Not quite right Warhorse, you have to build about 90 lbs to release the spring brake( parking brake) that is correct. But when you press the brake pedal you are applying air pressure to a diaphragm that then pushes the brake shoes against the drum. Not all trucks have the parking brake. And a lot of trailers don’t have parking brakes( spring brake) .

    And I don’t get this “ no feel” thing. The trucks I drive definitely have a feel on the air brake .


    The “ fail safe” system in most air brake systems is in case of a hose rupture or compressor failure. If you are losing air, the spring brake will start to apply at around 60 psi and will come on 100% below about 60 psi.





    Bones
     
    Last edited: Jul 2, 2020
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  10. Yes you are correct I just said it all wrong. As far as the brake feel I can feel it also but for the newbie to air brakes you have probably seen them jam the pedal and lock them up while learning. They have came a long ways for sure to also introduce anti lock into the systems now. The old original air brakes were a thing to get used to. Like an acquired taste for Scotch or good shine.
     
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  11. Ned Ludd
    Joined: May 15, 2009
    Posts: 4,004

    Ned Ludd
    Member

    I think diesel had been making inroads in Europe since the '30s. I'm not sure about articulated vehicles at that time, though.
     
  12. Atwater Mike
    Joined: May 31, 2002
    Posts: 10,084

    Atwater Mike
    ALLIANCE MEMBER

    My Dad drove big rig since before I was born (1942) Before his passing in '54, he referred to the two types he drove (both types being 'semis') as 'Gas jobs' and 'smokers'.
    The more 'financially secure' firms ran 'Smokers', most of the others were 'gas jobs'...
    This was up and down the west coast, from San Jose south. His favorites were Diamond Ts...
     
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  13. Yes, particularly Germany. They were in use in German tanks in WWII while the American Sherman used anything from GMC's to radial engines whatever there was available was utilized and adaptable.
     
  14. junk_yard_jack
    Joined: Mar 4, 2009
    Posts: 10

    junk_yard_jack
    Member

    model a Fords have rods and clevises. I think it's a great system. Sometimes you gotta push hard tho
     
  15. Wrench97
    Joined: Jan 29, 2020
    Posts: 62

    Wrench97

    Vacuum brakes predated air basically used the same principles but instead of adding a air compressor they tried capturing engine vacuum and storing it......................................

    Semis today all have self adjusting slack adjusters they work well until some knucklehead replaces a brake chamber and cuts the rod too short or too long or in someway shape or form misaligns brackets, installs wrong parts even manually adjusting them constantly can damage the slack.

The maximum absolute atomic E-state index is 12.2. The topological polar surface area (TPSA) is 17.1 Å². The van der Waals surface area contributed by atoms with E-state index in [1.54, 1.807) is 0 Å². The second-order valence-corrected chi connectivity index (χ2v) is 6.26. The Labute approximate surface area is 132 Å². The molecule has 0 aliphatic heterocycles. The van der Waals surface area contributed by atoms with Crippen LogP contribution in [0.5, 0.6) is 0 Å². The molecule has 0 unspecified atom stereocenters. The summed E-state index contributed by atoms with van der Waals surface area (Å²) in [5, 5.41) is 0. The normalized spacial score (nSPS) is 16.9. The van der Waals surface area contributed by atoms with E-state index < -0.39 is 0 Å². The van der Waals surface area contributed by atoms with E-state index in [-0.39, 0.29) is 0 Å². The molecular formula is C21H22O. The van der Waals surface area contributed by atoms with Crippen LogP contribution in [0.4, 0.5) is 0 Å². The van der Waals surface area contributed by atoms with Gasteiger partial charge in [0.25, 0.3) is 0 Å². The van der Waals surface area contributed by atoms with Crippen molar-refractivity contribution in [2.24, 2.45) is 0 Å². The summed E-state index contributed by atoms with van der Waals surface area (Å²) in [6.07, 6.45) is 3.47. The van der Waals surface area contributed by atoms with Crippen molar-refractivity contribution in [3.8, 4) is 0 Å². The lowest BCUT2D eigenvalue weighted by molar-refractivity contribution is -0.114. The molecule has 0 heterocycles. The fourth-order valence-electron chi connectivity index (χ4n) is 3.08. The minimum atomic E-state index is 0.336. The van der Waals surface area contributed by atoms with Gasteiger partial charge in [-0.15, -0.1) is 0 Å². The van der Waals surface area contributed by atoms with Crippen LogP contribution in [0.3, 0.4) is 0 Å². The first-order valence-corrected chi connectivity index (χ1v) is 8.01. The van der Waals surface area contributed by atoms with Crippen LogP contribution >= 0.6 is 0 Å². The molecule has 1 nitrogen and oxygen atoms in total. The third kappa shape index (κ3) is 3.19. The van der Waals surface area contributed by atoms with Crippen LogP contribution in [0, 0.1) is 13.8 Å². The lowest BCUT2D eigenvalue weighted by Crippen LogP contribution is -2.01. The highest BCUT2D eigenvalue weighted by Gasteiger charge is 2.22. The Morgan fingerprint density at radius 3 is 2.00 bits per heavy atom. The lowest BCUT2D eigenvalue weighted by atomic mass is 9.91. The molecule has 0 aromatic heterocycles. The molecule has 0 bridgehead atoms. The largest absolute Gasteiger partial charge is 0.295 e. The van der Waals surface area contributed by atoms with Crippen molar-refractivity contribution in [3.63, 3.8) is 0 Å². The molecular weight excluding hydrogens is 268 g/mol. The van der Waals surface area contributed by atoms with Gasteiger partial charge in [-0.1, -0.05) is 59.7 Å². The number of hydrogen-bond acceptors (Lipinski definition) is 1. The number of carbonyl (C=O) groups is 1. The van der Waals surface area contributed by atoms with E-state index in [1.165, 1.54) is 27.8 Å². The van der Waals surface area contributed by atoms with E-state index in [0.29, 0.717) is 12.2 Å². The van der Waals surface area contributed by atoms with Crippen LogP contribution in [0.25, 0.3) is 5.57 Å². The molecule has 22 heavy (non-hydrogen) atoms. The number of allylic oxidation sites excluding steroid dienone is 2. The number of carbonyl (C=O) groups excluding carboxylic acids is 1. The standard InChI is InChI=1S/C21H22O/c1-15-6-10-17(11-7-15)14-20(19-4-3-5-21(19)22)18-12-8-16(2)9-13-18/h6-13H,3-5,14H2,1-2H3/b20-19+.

New school are air disc it's a step up but most major fleets have not moved to them as mismatching tractors and trailers are an issue(you do not want the tractor to stop faster then the trailer) since trailers last longer it's always an issue.................................
     
  16. rusty valley
    Joined: Oct 25, 2014
    Posts: 1,505

    rusty valley
    Member

    many years ago i was driving for a company that would occasionally lease out a driver to deliver new semi trucks & trailers. its amazing how good they work when its all new
     
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  17. Shutter Speed
    Joined: Feb 2, 2017
    Posts: 801

    Shutter Speed
    ALLIANCE MEMBER

    Old Fords, at least Model A’s, parking brake/linkage is independent, and only locks rear wheels. A good emergency go-to. Has own separate shoe from service brakes in rear drums.
     
  18. Automotive Stud
    Joined: Sep 26, 2004
    Posts: 4,035

    Automotive Stud
    Member

    There's another important factor in the widespread changeover to hydraulic brakes that has not been mentioned. Aside from being self equalizing, in a hydraulic setup you can apply more force in a smaller space than you can with leverage from mechanical levers. This becomes more important as cars and roads allowed for higher speeds and brake linings got bigger.
     
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  19. Boneyard51
    Joined: Dec 10, 2017
    Posts: 4,018

    Boneyard51
    Member

    I disagree, you can get almost the same force with mechanical as with hydraulic, less a little for friction. And if mechanical are lubed right, you won’t lose that much to friction.
    Force is force, hydraulic or mechanical!









    Bones